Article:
Konsumgenossenschaften in Japan: Alternative oder Spiegelbild der Gesellschaft? : Entwicklungen und Strukturen am Beispiel der Präfektur Ōsaka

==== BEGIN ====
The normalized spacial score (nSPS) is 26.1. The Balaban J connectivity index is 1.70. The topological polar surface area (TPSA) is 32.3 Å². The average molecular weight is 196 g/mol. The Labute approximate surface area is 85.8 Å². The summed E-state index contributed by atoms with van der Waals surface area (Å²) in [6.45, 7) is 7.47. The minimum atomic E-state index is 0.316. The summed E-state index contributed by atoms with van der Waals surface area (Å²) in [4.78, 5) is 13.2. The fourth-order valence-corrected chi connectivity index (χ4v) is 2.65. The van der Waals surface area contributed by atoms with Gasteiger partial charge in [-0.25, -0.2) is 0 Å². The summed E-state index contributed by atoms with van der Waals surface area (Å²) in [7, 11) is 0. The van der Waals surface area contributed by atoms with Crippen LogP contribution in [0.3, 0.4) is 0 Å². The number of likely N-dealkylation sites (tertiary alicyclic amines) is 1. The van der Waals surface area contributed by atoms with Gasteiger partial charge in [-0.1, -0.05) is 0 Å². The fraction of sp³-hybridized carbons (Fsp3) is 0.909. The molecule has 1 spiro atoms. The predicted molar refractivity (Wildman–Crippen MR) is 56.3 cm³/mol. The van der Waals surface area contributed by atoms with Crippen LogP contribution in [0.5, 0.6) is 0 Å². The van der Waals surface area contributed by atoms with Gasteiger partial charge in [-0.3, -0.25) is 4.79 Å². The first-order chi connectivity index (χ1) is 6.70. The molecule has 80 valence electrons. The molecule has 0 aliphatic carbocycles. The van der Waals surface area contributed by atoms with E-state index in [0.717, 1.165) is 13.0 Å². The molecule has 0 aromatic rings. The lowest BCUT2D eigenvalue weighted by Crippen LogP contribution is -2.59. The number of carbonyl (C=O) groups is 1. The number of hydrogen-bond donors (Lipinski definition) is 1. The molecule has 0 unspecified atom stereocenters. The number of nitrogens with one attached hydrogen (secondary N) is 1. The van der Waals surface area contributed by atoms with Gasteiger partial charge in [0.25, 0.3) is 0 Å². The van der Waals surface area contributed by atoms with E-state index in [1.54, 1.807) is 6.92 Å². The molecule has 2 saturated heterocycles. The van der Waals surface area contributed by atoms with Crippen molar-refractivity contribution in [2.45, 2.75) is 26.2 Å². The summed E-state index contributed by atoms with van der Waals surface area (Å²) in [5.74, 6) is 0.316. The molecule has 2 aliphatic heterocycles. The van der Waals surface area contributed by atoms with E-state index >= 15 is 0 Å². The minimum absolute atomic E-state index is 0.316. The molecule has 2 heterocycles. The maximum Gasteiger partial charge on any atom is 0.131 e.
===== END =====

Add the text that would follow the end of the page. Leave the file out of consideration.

Japanese Co-ops are providers of safe food to millions of housewives organized in small groups and they perceive themselves as “schools of democracy”, “the houswife’s window to society”, and “instruments for the creation of new local communities”, in short, as an antithesis to industrial society – at least, this is what Japanese research would like to make us think in the past. The reality, however, is rather dissimilar: Almost completely ignored by researchers, Japanese Co-ops from the beginning extended their activities to a wide range of areas including health care, housing, insurance, etc., and their member bases, weltanschauungs, aims, and strategies vary conspicuously. For the first time, the present study tries to take stock of the Japanese co-op system in its entirety and arrives at some rather less spectacular conclusions.
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